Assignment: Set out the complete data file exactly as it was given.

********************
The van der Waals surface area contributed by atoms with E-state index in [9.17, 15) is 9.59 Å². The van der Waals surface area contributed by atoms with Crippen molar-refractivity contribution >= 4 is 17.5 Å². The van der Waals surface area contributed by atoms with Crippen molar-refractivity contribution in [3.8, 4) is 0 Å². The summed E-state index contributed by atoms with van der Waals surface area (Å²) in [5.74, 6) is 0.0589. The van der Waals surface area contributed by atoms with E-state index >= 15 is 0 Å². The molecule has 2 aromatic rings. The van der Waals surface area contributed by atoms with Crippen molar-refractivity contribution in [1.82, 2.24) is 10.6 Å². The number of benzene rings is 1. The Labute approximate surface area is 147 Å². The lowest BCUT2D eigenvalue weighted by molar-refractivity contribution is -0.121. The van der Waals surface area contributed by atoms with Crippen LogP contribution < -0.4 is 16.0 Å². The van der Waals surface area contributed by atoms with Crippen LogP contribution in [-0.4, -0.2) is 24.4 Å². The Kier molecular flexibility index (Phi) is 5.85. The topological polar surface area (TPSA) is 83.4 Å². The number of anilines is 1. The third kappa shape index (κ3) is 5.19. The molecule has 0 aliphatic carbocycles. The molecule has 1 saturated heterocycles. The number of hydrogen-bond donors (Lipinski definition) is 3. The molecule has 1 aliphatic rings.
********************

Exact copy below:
The van der Waals surface area contributed by atoms with E-state index in [9.17, 15) is 9.59 Å². The van der Waals surface area contributed by atoms with Crippen molar-refractivity contribution >= 4 is 17.5 Å². The van der Waals surface area contributed by atoms with Crippen molar-refractivity contribution in [3.8, 4) is 0 Å². The summed E-state index contributed by atoms with van der Waals surface area (Å²) in [5.74, 6) is 0.0589. The van der Waals surface area contributed by atoms with E-state index >= 15 is 0 Å². The molecule has 2 aromatic rings. The van der Waals surface area contributed by atoms with Crippen molar-refractivity contribution in [1.82, 2.24) is 10.6 Å². The number of benzene rings is 1. The Labute approximate surface area is 147 Å². The lowest BCUT2D eigenvalue weighted by molar-refractivity contribution is -0.121. The van der Waals surface area contributed by atoms with Crippen LogP contribution < -0.4 is 16.0 Å². The van der Waals surface area contributed by atoms with Crippen LogP contribution in [-0.4, -0.2) is 24.4 Å². The Kier molecular flexibility index (Phi) is 5.85. The topological polar surface area (TPSA) is 83.4 Å². The number of anilines is 1. The third kappa shape index (κ3) is 5.19. The molecule has 0 aliphatic carbocycles. The molecule has 1 saturated heterocycles. The number of hydrogen-bond donors (Lipinski definition) is 3. The molecule has 1 aliphatic rings.